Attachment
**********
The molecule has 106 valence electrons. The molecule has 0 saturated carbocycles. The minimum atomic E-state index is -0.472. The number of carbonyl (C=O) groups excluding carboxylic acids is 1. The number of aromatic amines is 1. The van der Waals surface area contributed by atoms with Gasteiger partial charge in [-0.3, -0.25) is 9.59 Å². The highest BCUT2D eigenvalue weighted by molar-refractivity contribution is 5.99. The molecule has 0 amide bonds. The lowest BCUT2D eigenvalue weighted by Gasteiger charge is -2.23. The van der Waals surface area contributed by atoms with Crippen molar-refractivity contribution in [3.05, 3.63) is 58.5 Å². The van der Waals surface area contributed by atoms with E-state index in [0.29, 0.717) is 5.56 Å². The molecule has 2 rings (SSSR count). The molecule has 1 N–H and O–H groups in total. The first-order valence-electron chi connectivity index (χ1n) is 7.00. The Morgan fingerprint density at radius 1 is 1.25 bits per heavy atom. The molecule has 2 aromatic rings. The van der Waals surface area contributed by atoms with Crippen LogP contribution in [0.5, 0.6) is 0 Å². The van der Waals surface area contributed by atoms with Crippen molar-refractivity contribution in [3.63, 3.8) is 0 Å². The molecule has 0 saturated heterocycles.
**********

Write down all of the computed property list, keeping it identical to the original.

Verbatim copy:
The molecule has 106 valence electrons. The molecule has 0 saturated carbocycles. The minimum atomic E-state index is -0.472. The number of carbonyl (C=O) groups excluding carboxylic acids is 1. The number of aromatic amines is 1. The van der Waals surface area contributed by atoms with Gasteiger partial charge in [-0.3, -0.25) is 9.59 Å². The highest BCUT2D eigenvalue weighted by molar-refractivity contribution is 5.99. The molecule has 0 amide bonds. The lowest BCUT2D eigenvalue weighted by Gasteiger charge is -2.23. The van der Waals surface area contributed by atoms with Crippen molar-refractivity contribution in [3.05, 3.63) is 58.5 Å². The van der Waals surface area contributed by atoms with E-state index in [0.29, 0.717) is 5.56 Å². The molecule has 2 rings (SSSR count). The molecule has 1 N–H and O–H groups in total. The first-order valence-electron chi connectivity index (χ1n) is 7.00. The Morgan fingerprint density at radius 1 is 1.25 bits per heavy atom. The molecule has 2 aromatic rings. The van der Waals surface area contributed by atoms with Crippen LogP contribution in [0.5, 0.6) is 0 Å². The van der Waals surface area contributed by atoms with Crippen molar-refractivity contribution in [3.63, 3.8) is 0 Å². The molecule has 0 saturated heterocycles.